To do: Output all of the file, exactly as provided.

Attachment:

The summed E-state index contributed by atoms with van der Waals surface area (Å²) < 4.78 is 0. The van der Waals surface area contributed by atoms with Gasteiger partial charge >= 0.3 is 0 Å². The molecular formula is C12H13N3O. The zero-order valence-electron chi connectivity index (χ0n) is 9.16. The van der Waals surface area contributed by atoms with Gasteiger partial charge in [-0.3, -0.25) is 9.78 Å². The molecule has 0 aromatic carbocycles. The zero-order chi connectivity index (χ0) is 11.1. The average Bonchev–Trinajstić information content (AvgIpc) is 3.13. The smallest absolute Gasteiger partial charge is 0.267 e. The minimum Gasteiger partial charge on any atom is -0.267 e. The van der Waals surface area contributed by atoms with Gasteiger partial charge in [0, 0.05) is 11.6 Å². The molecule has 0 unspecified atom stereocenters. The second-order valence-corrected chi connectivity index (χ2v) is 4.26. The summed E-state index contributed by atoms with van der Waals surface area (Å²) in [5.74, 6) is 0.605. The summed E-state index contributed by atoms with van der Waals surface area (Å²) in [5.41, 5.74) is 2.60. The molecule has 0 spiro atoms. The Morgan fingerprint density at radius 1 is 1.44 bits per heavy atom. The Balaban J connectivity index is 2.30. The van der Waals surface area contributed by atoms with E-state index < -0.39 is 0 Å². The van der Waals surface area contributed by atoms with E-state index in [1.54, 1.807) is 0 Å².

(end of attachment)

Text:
The summed E-state index contributed by atoms with van der Waals surface area (Å²) < 4.78 is 0. The van der Waals surface area contributed by atoms with Gasteiger partial charge >= 0.3 is 0 Å². The molecular formula is C12H13N3O. The zero-order valence-electron chi connectivity index (χ0n) is 9.16. The van der Waals surface area contributed by atoms with Gasteiger partial charge in [-0.3, -0.25) is 9.78 Å². The molecule has 0 aromatic carbocycles. The zero-order chi connectivity index (χ0) is 11.1. The average Bonchev–Trinajstić information content (AvgIpc) is 3.13. The smallest absolute Gasteiger partial charge is 0.267 e. The minimum Gasteiger partial charge on any atom is -0.267 e. The van der Waals surface area contributed by atoms with Gasteiger partial charge in [0, 0.05) is 11.6 Å². The molecule has 0 unspecified atom stereocenters. The second-order valence-corrected chi connectivity index (χ2v) is 4.26. The summed E-state index contributed by atoms with van der Waals surface area (Å²) in [5.74, 6) is 0.605. The summed E-state index contributed by atoms with van der Waals surface area (Å²) in [5.41, 5.74) is 2.60. The molecule has 0 spiro atoms. The Morgan fingerprint density at radius 1 is 1.44 bits per heavy atom. The Balaban J connectivity index is 2.30. The van der Waals surface area contributed by atoms with E-state index < -0.39 is 0 Å². The van der Waals surface area contributed by atoms with E-state index in [1.54, 1.807) is 0 Å².